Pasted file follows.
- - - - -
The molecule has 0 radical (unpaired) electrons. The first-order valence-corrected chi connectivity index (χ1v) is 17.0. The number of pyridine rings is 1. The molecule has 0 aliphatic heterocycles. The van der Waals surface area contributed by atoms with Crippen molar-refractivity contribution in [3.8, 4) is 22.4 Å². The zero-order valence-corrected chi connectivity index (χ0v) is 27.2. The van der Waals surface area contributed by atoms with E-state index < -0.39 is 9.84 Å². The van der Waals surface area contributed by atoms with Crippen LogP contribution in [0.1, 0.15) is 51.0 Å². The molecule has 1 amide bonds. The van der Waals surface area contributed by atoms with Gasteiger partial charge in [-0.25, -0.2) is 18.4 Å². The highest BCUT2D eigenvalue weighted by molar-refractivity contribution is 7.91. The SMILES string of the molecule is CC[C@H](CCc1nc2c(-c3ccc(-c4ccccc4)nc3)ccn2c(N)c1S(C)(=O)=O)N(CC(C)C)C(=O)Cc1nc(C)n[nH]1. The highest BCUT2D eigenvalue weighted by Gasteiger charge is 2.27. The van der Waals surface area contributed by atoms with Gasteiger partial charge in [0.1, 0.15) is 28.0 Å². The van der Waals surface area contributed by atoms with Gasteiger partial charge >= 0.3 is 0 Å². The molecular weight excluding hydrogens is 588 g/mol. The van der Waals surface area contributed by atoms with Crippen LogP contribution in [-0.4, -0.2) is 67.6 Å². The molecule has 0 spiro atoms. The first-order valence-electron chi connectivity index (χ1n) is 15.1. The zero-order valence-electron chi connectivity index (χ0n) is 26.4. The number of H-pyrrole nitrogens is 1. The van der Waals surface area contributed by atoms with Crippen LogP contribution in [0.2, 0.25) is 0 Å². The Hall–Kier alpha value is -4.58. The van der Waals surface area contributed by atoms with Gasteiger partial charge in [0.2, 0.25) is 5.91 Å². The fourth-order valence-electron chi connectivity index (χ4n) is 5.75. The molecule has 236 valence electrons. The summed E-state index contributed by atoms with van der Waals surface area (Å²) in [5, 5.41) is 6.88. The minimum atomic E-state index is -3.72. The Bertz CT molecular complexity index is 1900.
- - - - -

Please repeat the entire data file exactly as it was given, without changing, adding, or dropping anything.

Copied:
The molecule has 0 radical (unpaired) electrons. The first-order valence-corrected chi connectivity index (χ1v) is 17.0. The number of pyridine rings is 1. The molecule has 0 aliphatic heterocycles. The van der Waals surface area contributed by atoms with Crippen molar-refractivity contribution in [3.8, 4) is 22.4 Å². The zero-order valence-corrected chi connectivity index (χ0v) is 27.2. The van der Waals surface area contributed by atoms with E-state index < -0.39 is 9.84 Å². The van der Waals surface area contributed by atoms with Crippen LogP contribution in [0.1, 0.15) is 51.0 Å². The molecule has 1 amide bonds. The van der Waals surface area contributed by atoms with Gasteiger partial charge in [-0.25, -0.2) is 18.4 Å². The highest BCUT2D eigenvalue weighted by molar-refractivity contribution is 7.91. The SMILES string of the molecule is CC[C@H](CCc1nc2c(-c3ccc(-c4ccccc4)nc3)ccn2c(N)c1S(C)(=O)=O)N(CC(C)C)C(=O)Cc1nc(C)n[nH]1. The highest BCUT2D eigenvalue weighted by Gasteiger charge is 2.27. The van der Waals surface area contributed by atoms with Gasteiger partial charge in [0.1, 0.15) is 28.0 Å². The van der Waals surface area contributed by atoms with Gasteiger partial charge >= 0.3 is 0 Å². The molecular weight excluding hydrogens is 588 g/mol. The van der Waals surface area contributed by atoms with Crippen LogP contribution in [-0.4, -0.2) is 67.6 Å². The molecule has 0 spiro atoms. The first-order valence-electron chi connectivity index (χ1n) is 15.1. The zero-order valence-electron chi connectivity index (χ0n) is 26.4. The number of H-pyrrole nitrogens is 1. The van der Waals surface area contributed by atoms with Crippen LogP contribution in [0.2, 0.25) is 0 Å². The Hall–Kier alpha value is -4.58. The van der Waals surface area contributed by atoms with Gasteiger partial charge in [0.2, 0.25) is 5.91 Å². The fourth-order valence-electron chi connectivity index (χ4n) is 5.75. The molecule has 236 valence electrons. The summed E-state index contributed by atoms with van der Waals surface area (Å²) in [5, 5.41) is 6.88. The minimum atomic E-state index is -3.72. The Bertz CT molecular complexity index is 1900.